Science-triffic! The Mead has a week of Scientific adventures.

Science week is an event celebrated at The Mead. It is an excellent opportunity to highlight the subject in fun ways, letting the children experiment with different concepts and understand the world around them. It can ignite a love for science and an appreciation for the scientific method.

This year’s theme was ‘Connections’ – an abstract concept that allowed the children to think broadly about any connection in nature, society or elsewhere. The children made posters and played games focusing on connections between people, animals, habitats, materials, and countries and tried their experiments, carefully recording outcomes. Below are some highlights from science week at school:

Pre-Reception gets their hands messy with bread making

Pre-Reception used a traditional mix of flour, water, yeast and salt to make their bread during science week. When these ingredients are combined and kneaded, the children learnt that the yeast produces carbon dioxide, which gets trapped in the dough, causing it to rise. Pre-Reception learnt that science is in everything they do and can be yummy too!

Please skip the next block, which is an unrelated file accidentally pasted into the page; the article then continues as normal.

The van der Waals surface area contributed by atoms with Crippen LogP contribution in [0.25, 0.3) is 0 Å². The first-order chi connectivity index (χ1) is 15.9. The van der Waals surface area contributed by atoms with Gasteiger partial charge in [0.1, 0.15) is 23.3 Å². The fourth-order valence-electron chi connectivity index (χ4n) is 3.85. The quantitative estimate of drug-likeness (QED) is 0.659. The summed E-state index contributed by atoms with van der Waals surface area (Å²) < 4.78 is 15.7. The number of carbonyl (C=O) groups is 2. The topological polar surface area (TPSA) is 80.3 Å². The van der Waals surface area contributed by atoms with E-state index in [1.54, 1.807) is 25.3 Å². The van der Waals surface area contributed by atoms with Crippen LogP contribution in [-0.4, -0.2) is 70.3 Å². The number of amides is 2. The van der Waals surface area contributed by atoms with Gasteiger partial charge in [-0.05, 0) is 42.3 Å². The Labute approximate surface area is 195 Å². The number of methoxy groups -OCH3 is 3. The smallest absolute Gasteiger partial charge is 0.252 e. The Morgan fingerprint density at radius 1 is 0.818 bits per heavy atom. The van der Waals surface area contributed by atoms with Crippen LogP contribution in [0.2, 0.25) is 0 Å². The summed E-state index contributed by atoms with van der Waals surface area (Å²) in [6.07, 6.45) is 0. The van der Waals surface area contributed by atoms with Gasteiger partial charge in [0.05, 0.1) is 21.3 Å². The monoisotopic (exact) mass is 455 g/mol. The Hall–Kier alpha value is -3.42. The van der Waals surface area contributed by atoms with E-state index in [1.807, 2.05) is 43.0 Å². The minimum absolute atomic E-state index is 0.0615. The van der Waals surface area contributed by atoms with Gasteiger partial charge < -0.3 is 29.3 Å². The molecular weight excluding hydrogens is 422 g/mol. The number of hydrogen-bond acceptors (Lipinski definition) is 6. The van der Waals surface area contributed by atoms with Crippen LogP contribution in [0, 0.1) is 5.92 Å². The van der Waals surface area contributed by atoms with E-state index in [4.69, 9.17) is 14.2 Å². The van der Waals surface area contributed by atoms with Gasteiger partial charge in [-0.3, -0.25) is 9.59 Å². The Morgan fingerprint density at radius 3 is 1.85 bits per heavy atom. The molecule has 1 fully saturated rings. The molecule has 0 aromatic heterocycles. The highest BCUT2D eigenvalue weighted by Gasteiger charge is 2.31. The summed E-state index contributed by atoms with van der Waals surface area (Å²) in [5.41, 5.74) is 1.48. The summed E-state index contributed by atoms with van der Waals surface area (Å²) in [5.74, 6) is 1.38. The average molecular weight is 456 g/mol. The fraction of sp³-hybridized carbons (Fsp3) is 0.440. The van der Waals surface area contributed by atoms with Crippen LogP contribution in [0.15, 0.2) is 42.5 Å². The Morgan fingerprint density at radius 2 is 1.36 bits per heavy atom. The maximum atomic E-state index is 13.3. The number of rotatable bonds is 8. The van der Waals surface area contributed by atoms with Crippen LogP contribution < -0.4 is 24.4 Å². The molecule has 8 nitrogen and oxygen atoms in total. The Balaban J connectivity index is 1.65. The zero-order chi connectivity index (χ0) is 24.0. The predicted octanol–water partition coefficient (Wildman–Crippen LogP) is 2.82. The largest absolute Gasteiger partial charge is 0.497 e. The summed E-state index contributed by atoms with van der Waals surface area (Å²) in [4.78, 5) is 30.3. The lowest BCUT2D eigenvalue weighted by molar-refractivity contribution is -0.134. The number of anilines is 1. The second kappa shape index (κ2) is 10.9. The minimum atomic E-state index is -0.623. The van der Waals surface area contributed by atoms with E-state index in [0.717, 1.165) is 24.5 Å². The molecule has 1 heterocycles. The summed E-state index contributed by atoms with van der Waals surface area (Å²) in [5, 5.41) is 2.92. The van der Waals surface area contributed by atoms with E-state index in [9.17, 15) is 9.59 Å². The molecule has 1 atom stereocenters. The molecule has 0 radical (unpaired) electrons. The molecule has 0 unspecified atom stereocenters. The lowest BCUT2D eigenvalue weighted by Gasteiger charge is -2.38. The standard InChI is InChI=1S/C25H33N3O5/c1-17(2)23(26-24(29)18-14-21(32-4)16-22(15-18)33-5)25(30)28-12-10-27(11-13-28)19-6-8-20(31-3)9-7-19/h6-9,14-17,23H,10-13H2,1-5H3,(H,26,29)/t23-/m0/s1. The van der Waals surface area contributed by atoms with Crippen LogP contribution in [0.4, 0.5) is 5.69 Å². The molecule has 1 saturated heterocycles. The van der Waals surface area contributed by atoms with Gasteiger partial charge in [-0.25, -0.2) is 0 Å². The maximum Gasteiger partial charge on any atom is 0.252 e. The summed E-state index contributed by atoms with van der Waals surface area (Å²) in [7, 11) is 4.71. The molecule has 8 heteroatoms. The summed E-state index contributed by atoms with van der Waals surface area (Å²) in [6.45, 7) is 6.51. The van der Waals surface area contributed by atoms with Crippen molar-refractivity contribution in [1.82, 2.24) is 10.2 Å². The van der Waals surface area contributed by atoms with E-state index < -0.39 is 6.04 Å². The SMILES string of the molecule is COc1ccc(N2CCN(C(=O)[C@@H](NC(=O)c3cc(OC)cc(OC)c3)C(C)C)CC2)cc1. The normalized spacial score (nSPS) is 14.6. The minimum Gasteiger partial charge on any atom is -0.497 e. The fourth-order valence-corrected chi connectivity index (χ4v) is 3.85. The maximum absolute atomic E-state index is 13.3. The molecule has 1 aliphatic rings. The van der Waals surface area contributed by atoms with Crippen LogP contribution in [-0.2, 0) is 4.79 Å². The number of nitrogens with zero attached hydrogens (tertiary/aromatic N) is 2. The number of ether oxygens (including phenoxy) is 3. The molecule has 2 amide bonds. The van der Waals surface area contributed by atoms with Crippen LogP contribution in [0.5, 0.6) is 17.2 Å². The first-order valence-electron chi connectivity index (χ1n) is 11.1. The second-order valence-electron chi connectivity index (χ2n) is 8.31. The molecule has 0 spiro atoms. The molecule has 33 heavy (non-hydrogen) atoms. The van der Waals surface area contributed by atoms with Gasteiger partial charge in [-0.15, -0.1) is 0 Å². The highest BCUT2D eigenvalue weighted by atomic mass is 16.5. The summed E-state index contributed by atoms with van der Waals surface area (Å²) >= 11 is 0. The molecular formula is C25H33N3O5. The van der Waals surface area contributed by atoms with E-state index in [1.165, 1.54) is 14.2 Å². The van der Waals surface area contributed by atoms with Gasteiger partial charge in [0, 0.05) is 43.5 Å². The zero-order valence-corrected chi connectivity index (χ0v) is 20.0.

Bake off

The theme of baking runs heavily in science. The children experimented to see how yeast makes energy, a process known as fermentation. They looked at how yeast grows at different temperatures and under different conditions.

Year 1 use their senses

In science, the year group looked at sensory gardens and used their five senses. The children tried to name various common plants and choose their favourite smelling, sounding, feeling and looking plants. They finished with a taste of the basil plant.

The science of soap making: A chemical reaction that cleans!

Year 5 looked at the difference between sustainable soap bars and liquid soap. Their ongoing investigations use bread to monitor the mould spores over a couple of weeks.

Span-tastic engineering

Year 6 designed, built and tested custom bridges using commonly available materials, testing how much weight they could withstand. This experiment had them laser-focused on understanding forces, moments, tension and materials to make a bridge that could support the heaviest load. What a fantastic way to learn by doing!